3. Recognise the different personality types that exist in your team. Margerison and McCann say there are eight different work types in any high performing team and they will have polar opposite reactions to changes in working practice. Regardless of the model you use, it’s critical to acknowledge there will be different personality types in your team and each will adapt differently to the new ways of working. In today’s world and to ensure your team stays motivated a ‘one size fits all’ approach to leading your team just will not work (John Moss explains more in Evolution in this New Era).
  4. Use the right technology. There is a plethora of technology available to enable remote working, Microsoft Teams, Zoom, Slack, Houseparty, FaceTime, and, I’m sure, more to come. It’s important to use the right tool for the right job, and it’s particularly important to make sure at least some of your engagements use video rather than just audio – studies have found that voice-only calls place greater ‘extraneous load’ on a participant, meaning it’s much harder work, and people on average pick up 4 times more information from video calls than they do from equivalent audio ones. If the need is to have a general update with the team, then Zoom might be the right tool, but if the call is more around collaboration, then Slack might be better and if it’s the end of the week social call it may be Houseparty. But for goodness sake don’t rely only on email, it’s a sure way to a demotivated team.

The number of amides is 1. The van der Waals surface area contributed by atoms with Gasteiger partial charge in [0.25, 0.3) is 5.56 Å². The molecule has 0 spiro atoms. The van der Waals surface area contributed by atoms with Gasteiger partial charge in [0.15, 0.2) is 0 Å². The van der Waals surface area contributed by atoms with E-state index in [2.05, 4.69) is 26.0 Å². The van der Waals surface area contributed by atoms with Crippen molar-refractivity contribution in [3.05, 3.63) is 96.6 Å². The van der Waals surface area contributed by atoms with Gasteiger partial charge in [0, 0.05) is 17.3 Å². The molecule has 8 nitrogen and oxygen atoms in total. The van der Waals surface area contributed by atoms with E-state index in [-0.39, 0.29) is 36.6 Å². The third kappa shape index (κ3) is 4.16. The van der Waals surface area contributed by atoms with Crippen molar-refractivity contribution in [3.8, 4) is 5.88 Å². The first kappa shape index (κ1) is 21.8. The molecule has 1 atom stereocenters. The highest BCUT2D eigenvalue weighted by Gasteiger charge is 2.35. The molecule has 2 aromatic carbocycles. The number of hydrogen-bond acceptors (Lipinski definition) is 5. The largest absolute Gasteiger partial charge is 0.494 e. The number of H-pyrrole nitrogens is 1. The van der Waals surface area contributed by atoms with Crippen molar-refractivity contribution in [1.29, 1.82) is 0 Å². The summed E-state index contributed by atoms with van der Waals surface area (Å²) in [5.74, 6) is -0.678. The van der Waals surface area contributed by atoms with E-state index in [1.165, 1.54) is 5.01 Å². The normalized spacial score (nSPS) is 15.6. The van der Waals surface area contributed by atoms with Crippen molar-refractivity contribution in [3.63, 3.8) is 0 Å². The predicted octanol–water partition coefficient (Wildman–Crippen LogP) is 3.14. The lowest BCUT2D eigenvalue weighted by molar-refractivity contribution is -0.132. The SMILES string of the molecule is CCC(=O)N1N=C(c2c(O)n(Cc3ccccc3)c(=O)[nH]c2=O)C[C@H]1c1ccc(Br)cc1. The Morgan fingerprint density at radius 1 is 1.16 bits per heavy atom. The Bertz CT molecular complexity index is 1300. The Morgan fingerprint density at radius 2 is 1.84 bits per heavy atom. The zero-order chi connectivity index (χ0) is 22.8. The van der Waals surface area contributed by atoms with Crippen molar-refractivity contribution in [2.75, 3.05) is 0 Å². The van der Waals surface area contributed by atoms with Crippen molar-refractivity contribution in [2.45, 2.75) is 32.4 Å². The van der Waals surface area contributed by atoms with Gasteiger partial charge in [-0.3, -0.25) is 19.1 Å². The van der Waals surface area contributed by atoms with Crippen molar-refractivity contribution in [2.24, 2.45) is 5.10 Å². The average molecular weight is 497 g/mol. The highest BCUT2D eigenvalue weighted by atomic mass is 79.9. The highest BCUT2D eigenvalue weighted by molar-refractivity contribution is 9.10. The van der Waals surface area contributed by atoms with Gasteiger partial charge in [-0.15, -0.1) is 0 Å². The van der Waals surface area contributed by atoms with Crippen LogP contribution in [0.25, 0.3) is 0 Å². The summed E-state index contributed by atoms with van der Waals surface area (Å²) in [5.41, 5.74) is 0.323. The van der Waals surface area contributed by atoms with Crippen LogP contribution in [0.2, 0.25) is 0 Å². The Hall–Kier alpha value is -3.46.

5. Rules of engagement. I don’t think it really matters what the rules of engagement are that you settle on, it’s important that you have them and that you keep reviewing them and checking they’re working. Your team needs to understand what is expected of them and of each other. For example, what are the best times to contact each other for ad hoc calls? Is the rule to send someone a message first to check their availability before you call them on Teams? Do people want to have material shared with them in advance or are they happy to review it on the spot? And so on. One observation from me and I’m equally guilty, is that most online meetings have a duration of 30 minutes. If we think a meeting only needs 10 minutes don’t be afraid to put 10 minutes in the diary.